Written by: 
Paulina Wyrwas Thursday, 18 April, 2019 - 22:45

Why You Should Never Choose a Job Over Your Youth

We work to live not live to work. While it might seem tempting to start a paid job as early as possible to become financially independent, you should ask yourself is it really worth it? What are the costs of such a decision? Find out reading this article!

Considering last decades it is relatively easy to find a job nowadays, even before you actually graduate. Companies care less and less about the diploma and more about your skills and interests. Students, especially those in technical fields, tend to start their professional careers as early as possible, even during the first or second year of their studies. It easy to start putting work before everything else and in the end “settle down” before you even get a taste of the real student life.

Why do we do it? The first reason seems to be pretty straight-forward - for money. Some simply can’t afford not to work when at university, some want to start saving up for the future, others need more funds for a comfortable, consumption-driven life. And while it is all fine, we need to be careful not to get lost in the chase for money and lose the best times of our lives. Another reason is the belief that professional experience is best to be gained at a big, respected company and that the sooner we get it, the better. I have observed many of my friends being afraid to dedicate themselves to some activity because they felt like finding a job will be more profitable for their future. They couldn’t be more wrong… Everything you do shapes who you are, and only when you try enough things you can truly decide what it is that you want in life.

Your university years are the time to experiment and try out different things. It is the time to join a student association, travel, study abroad, find your hobby and things you dislike. You will have your entire life to work, but you only get one youth.

We are coming into the era when less and less people decide to volunteer and  join NGOs - it’s quite apparent even on the example of what I noticed among my friends joining  ESN. People become somehow active on the local level, at their universities, but in the end they never fully engage in their section or try to join national or international level. They ask: “It takes so much time, what will I get out of it? Friends? Memories? Experience? What is that worth?” My answer to this would be “Actually, more than you would think.” There are so many areas you can join and observe in ESN and other student organisations: organising events, managing bigger projects, creating graphical content… the list goes on and on. You improve your teamwork, communication, time management, you get to know multiple tools and concepts that can be applied at your future job. To go even further, it is not that rare that a person becomes involved in something completely different to their major and changes the course of their career! A student organisation is a safe place to develop your interests and skills, where you can make mistakes and have fun along the way. It doesn’t pay? Sure, it doesn't pay money, but sometimes it is about so much more. You get amazing experience, learn how to deal with challenges and act under pressure, you form lifelong friendships and get inspired by people with passion every single day!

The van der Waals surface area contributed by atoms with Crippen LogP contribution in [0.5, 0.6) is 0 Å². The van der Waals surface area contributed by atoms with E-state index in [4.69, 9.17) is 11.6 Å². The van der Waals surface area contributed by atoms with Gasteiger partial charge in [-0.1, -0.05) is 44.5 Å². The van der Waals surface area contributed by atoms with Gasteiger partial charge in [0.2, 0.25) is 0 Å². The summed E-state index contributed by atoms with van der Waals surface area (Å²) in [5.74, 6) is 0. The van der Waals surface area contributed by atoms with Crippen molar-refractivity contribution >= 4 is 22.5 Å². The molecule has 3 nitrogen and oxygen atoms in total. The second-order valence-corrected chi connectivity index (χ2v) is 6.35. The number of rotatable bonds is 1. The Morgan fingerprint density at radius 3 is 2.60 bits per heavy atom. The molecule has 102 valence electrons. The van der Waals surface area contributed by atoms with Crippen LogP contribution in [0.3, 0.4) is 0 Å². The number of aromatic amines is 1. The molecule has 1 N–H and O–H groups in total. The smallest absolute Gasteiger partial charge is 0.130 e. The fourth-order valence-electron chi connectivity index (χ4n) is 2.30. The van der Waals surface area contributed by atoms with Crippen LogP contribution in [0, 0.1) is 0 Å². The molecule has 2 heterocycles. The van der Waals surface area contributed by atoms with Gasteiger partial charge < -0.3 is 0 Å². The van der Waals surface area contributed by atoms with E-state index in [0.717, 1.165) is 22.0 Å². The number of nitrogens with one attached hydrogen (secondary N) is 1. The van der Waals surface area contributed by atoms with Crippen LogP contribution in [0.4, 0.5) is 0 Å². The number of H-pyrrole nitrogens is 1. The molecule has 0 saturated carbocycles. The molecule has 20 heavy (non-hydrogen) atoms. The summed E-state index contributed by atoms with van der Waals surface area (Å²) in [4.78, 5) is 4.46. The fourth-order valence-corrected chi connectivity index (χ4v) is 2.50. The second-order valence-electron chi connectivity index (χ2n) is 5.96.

Another area where the issue can be observed is that although according to the European Commision the amount of student mobilities within the Erasmus+ Programme continues to grow, more and more students fail to see it as an amazing opportunity to go abroad, experience other cultures, travel, and gain experience that will make them that much more attractive on the labour market. They see it as a time of additional expenses. Some of my friends, when facing a chance to go on exchange, decided to stay home because they were too afraid to quit their current job or to lose a relationship. The truth is, they will most likely find another job (and to be perfectly honest after the experience gained while studying abroad they will probably be able to find a much better one). When it comes to relationships, those strong enough can make it through anything and they only grow stronger. The others would have broken up anyways. Being away from each other is a true challenge and the best evaluation of the relationship and commitment you can get. There is no need to be scared to lose the love of your life - you need to believe that if it’s meant to be, it will be.

Of course, there is nothing wrong in wanting to get professional experience in a company during your studies. However, it is extremely important to remember that there are more ways to learn and that informal education is often far more valuable, especially when it comes to youth. You have to be careful, because starting work too early, you might wake up in 10-15 years longing for a change and realising that what you do is not the thing that you actually love. So, take your time to figure yourself out, try out everything you can and live your student years to the fullest.

Categories: 
Erasmus, Volunteering, Education, Employability
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